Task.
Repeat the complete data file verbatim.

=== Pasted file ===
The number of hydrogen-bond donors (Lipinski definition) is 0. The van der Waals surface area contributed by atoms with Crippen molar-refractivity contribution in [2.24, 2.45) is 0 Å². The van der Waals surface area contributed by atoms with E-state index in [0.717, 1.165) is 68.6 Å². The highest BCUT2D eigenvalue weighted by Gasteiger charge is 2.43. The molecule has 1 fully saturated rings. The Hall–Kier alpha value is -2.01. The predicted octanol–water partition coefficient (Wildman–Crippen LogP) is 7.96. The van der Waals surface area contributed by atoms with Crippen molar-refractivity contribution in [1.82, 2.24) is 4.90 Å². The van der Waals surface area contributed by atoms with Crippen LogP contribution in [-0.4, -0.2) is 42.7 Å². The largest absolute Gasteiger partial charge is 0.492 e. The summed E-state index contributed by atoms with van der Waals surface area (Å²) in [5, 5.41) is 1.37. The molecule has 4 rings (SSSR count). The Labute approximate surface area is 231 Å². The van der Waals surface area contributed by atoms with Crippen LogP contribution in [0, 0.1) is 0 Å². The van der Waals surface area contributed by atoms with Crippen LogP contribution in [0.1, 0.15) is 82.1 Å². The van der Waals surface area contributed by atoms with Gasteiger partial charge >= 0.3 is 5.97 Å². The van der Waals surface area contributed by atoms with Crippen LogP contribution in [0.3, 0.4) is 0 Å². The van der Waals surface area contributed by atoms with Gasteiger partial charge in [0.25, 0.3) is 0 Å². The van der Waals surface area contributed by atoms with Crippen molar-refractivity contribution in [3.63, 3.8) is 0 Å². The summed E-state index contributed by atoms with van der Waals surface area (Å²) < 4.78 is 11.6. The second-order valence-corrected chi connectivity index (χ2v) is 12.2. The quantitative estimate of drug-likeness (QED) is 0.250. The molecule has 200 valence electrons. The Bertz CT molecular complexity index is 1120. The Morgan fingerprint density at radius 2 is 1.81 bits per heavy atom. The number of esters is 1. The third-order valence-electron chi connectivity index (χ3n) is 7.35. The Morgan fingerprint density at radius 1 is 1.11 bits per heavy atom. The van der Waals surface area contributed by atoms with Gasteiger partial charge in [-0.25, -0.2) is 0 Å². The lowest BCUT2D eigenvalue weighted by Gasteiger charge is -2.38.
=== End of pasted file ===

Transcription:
The number of hydrogen-bond donors (Lipinski definition) is 0. The van der Waals surface area contributed by atoms with Crippen molar-refractivity contribution in [2.24, 2.45) is 0 Å². The van der Waals surface area contributed by atoms with E-state index in [0.717, 1.165) is 68.6 Å². The highest BCUT2D eigenvalue weighted by Gasteiger charge is 2.43. The molecule has 1 fully saturated rings. The Hall–Kier alpha value is -2.01. The predicted octanol–water partition coefficient (Wildman–Crippen LogP) is 7.96. The van der Waals surface area contributed by atoms with Crippen molar-refractivity contribution in [1.82, 2.24) is 4.90 Å². The van der Waals surface area contributed by atoms with Crippen LogP contribution in [-0.4, -0.2) is 42.7 Å². The largest absolute Gasteiger partial charge is 0.492 e. The summed E-state index contributed by atoms with van der Waals surface area (Å²) in [5, 5.41) is 1.37. The molecule has 4 rings (SSSR count). The Labute approximate surface area is 231 Å². The van der Waals surface area contributed by atoms with Crippen LogP contribution in [0, 0.1) is 0 Å². The van der Waals surface area contributed by atoms with Crippen LogP contribution in [0.1, 0.15) is 82.1 Å². The van der Waals surface area contributed by atoms with Gasteiger partial charge >= 0.3 is 5.97 Å². The van der Waals surface area contributed by atoms with Crippen LogP contribution in [0.3, 0.4) is 0 Å². The van der Waals surface area contributed by atoms with Gasteiger partial charge in [0.25, 0.3) is 0 Å². The van der Waals surface area contributed by atoms with Crippen molar-refractivity contribution in [3.63, 3.8) is 0 Å². The summed E-state index contributed by atoms with van der Waals surface area (Å²) < 4.78 is 11.6. The second-order valence-corrected chi connectivity index (χ2v) is 12.2. The quantitative estimate of drug-likeness (QED) is 0.250. The molecule has 200 valence electrons. The Bertz CT molecular complexity index is 1120. The Morgan fingerprint density at radius 2 is 1.81 bits per heavy atom. The number of esters is 1. The third-order valence-electron chi connectivity index (χ3n) is 7.35. The Morgan fingerprint density at radius 1 is 1.11 bits per heavy atom. The van der Waals surface area contributed by atoms with Gasteiger partial charge in [-0.25, -0.2) is 0 Å². The lowest BCUT2D eigenvalue weighted by Gasteiger charge is -2.38.